Tele-Observation Medicine

Just as the emergency departments serve as the safety net of a health system, observation units have served as the safety net of the emergency department. These units have been shown to decrease inappropriate ED discharges, decreasing diagnostic uncertainty, preventing avoidable admissions, while preserving health care costs and resource utilization. 

These units can be used to facilitate the care of observation patients during normal operations, and during a disaster. When disasters occur, a significant portion of impacted patients fall into the “6-24 hour” window of care that observation units provide.  

Historically observation units have played a pivotal role in allowing hospitals to respond to epidemics and disasters.  Allowing hospitals to efficiently treat patients impacted by a disaster, to cohort patients in a flexible space proximate to the ED, and by allowing health systems to optimize resource utilization in their times of greatest need.  

Telemedicine and protocol driven observation units offer a unique opportunity to prepare hospitals and regions for disasters. With daily applicability tested in the Emory University Hospital's Clifton and Midtown Emergency Department Clinical Decision Units (CDUs), virtual rounding has been successful. Although observation services occur in various settings, services at Emory Healthcare occur in a protocol-driven emergency department observation units (EDOU), known as a type 1 observation setting which have been shown to provide improved outcomes relative to care in a traditional non-observation unit hospital inpatient bed. 

Virtual rounding with telemedicine in protocol driven observation units is non-inferior to in-person rounding with an advanced practice provider. Observation patients represent 20-36% of patients staying in a hospital. Tele-observation allows hospitals to develop and staff these units on a daily basis. This has been shown to decrease observation patient length of stays by 20-30 hours per case and hospital costs by over $1,000 per case. These benefits can help struggling hospitals to meet economic and staffing challenges. More importantly, in the setting of a disaster having a telemedicine infrastructure in place can allow hospitals to rapidly deploy the observation unit and telemedicine in any one of a number of ways to address the demands of the situation.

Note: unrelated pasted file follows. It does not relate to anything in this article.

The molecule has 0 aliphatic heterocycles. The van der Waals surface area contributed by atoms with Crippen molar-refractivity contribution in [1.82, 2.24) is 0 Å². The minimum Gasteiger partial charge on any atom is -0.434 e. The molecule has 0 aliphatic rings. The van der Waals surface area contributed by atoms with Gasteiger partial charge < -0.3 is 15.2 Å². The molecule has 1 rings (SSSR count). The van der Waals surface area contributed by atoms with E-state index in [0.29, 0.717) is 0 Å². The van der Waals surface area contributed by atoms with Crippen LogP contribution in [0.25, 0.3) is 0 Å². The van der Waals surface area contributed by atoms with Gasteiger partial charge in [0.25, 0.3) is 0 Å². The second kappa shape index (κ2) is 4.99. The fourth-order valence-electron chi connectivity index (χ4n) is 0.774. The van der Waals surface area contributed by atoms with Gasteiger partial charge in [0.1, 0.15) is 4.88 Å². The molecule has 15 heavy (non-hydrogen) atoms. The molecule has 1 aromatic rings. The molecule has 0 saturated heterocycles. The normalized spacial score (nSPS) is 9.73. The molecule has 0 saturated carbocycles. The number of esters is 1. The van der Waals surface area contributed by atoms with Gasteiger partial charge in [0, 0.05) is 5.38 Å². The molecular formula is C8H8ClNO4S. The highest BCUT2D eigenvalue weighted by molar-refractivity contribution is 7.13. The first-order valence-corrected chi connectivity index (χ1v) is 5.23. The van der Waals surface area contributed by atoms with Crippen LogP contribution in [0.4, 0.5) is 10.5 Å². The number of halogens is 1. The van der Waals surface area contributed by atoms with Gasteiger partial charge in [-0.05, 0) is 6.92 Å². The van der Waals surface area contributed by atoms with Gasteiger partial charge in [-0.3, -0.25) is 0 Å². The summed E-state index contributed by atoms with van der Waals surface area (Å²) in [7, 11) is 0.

Virtual rounding in an emergency department observation unit can be a tool to optimize patient care with hospitals unable to staff observation units while not compromising quality and performance metrics. In its best practices guidelines for emergency departments, Medicare describes virtual rounding as a way that “Providers can use telehealth technology to check on emergency department patients virtually. This helps limit the number of providers who are physically present and exposed to contagious diseases. It also saves time and conserves personal protective equipment.

The COVID-19 pandemic created an immediate need to expand the role of telehealth across the healthcare system. In the emergency departments it provided the opportunity to safely minimize physician exposure to COVID-19 patients while minimizing the use of limited personal protective equipment resources. Telehealth has also impacted emergency department visits. With the declaration of the public health emergency and subsequent introduction of telehealth waivers and the CARES act in March 2020, there was a decline in emergency department visits with a corresponding rise in telehealth encounters.

Tele-CDU Notion